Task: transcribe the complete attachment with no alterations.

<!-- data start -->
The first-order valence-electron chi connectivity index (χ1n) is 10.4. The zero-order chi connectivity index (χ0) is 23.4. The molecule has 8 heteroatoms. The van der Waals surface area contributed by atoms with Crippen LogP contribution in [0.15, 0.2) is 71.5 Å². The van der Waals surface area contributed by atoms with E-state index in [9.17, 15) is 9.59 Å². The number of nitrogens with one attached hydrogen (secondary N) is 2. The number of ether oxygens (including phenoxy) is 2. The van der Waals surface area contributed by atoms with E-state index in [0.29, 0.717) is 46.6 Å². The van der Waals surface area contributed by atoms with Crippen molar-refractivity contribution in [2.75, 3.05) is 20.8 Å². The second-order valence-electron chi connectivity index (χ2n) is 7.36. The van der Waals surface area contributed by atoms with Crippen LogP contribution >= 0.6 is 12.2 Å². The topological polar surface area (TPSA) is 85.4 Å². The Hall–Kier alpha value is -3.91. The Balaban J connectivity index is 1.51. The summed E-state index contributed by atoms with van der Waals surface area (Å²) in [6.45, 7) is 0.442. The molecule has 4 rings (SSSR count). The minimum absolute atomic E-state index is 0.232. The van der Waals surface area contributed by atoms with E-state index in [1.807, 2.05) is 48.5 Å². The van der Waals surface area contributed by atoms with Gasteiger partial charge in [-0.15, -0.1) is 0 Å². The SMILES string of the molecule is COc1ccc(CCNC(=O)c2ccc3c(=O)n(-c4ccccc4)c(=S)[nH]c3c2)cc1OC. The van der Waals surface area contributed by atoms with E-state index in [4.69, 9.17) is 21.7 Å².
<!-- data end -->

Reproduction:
The first-order valence-electron chi connectivity index (χ1n) is 10.4. The zero-order chi connectivity index (χ0) is 23.4. The molecule has 8 heteroatoms. The van der Waals surface area contributed by atoms with Crippen LogP contribution in [0.15, 0.2) is 71.5 Å². The van der Waals surface area contributed by atoms with E-state index in [9.17, 15) is 9.59 Å². The number of nitrogens with one attached hydrogen (secondary N) is 2. The number of ether oxygens (including phenoxy) is 2. The van der Waals surface area contributed by atoms with E-state index in [0.29, 0.717) is 46.6 Å². The van der Waals surface area contributed by atoms with Crippen molar-refractivity contribution in [2.75, 3.05) is 20.8 Å². The second-order valence-electron chi connectivity index (χ2n) is 7.36. The van der Waals surface area contributed by atoms with Crippen LogP contribution >= 0.6 is 12.2 Å². The topological polar surface area (TPSA) is 85.4 Å². The Hall–Kier alpha value is -3.91. The Balaban J connectivity index is 1.51. The summed E-state index contributed by atoms with van der Waals surface area (Å²) in [6.45, 7) is 0.442. The molecule has 4 rings (SSSR count). The minimum absolute atomic E-state index is 0.232. The van der Waals surface area contributed by atoms with E-state index in [1.807, 2.05) is 48.5 Å². The van der Waals surface area contributed by atoms with Gasteiger partial charge in [-0.15, -0.1) is 0 Å². The SMILES string of the molecule is COc1ccc(CCNC(=O)c2ccc3c(=O)n(-c4ccccc4)c(=S)[nH]c3c2)cc1OC. The van der Waals surface area contributed by atoms with E-state index in [4.69, 9.17) is 21.7 Å².